Federal Prosecutors Investigate Spending by Trump’s Inaugural Committee
The committee responsible for Donald Trump's inauguration as president in 2017 has received a subpoena from federal prosecutors at the Southern District of New York (SDNY) demanding a comprehensive range of documents involving the committee's donors, finances, attendees and activities.
The federal investigation into the committee involves possible financial abuses related to the $107 million in donations raised for Trump's inauguration, said CNN. The inaugural committee raised this unprecedented sum from wealthy donors who gave $1 million or more. This was twice the amount raised by any previous inauguration committee.
The problem is the committee never gave a legal accounting of how it spent the money and who the money came from, hence the SDNY investigation. Pundits agree the actual inauguration expenses will have been only a fraction of this huge amount. The inauguration committee reported having only $2.8 million in the bank by October 2017.
CNN said the wide-ranging SDNY subpoena includes allegations of conspiracy to defraud the United States government; inaugural committee disclosure violations; money laundering; mail and wire fraud; false statements; disclosure violations; violations of laws prohibiting contributions by foreign nations and contributions in the name of another person, which is also known as straw donors.
In December 2018 federal prosecutors at SDNY and Brooklyn began investigating if foreigners from certain Middle East countries sought to buy influence over American policies. These Middle Easterners were said to have used straw donors to illegally funnel donations to Trump's inaugural committee and a pro-Trump Super PAC.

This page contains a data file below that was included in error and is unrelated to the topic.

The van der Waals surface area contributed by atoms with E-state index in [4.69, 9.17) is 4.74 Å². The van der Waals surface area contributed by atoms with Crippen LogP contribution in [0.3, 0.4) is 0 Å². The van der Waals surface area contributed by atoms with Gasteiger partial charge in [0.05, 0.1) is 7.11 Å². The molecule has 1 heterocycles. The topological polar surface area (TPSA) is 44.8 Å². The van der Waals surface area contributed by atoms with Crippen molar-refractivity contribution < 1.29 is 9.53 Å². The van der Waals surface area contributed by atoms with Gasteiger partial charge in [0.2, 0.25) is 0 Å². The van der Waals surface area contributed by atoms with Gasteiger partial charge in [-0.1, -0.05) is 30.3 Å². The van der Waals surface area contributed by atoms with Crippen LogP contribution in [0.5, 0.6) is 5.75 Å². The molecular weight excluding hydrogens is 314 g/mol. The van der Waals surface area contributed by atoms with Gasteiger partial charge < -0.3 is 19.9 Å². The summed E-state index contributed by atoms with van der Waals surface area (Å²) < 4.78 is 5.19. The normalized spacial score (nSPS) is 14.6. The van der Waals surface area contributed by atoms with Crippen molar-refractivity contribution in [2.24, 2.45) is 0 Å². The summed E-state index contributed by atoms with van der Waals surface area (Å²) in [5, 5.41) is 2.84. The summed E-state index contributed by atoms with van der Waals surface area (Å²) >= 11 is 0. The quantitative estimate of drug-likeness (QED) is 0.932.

The subpoena appears to escalate SDNY's ongoing investigation into crimes committed by Trump's inauguration committee, said CNN.
The subpoena requires Trump's inauguration committee to turn over documents related to virtually every donor or donation; every piece of paperwork related to the legal requirements attached to donations; every attendee at the inauguration and the possibility of donations made by foreign nationals.
It also demands documents related to any "benefits" offered to donors, including "tickets, photo opportunities, and/or small group receptions." It further requires the committee to turn over information about donations made directly to vendors, as well as communications discussing that possibility.
"We have just received a subpoena for documents," said a spokesman for Trump's inauguration committee. "While we are still reviewing the subpoena, it is our intention to cooperate with the inquiry."
The committee consisted of Thomas J. Barrack Jr., (a Trump friend and ally) as chairman. Members were Miriam Adelson; Steve Wynn; Phil Ruffin, Harold Hamm; Diane Hendricks; Joe Craft, Gail Icahn; Ray Washburne, Gentry Beach; Roy Bailey and Woody Johnson.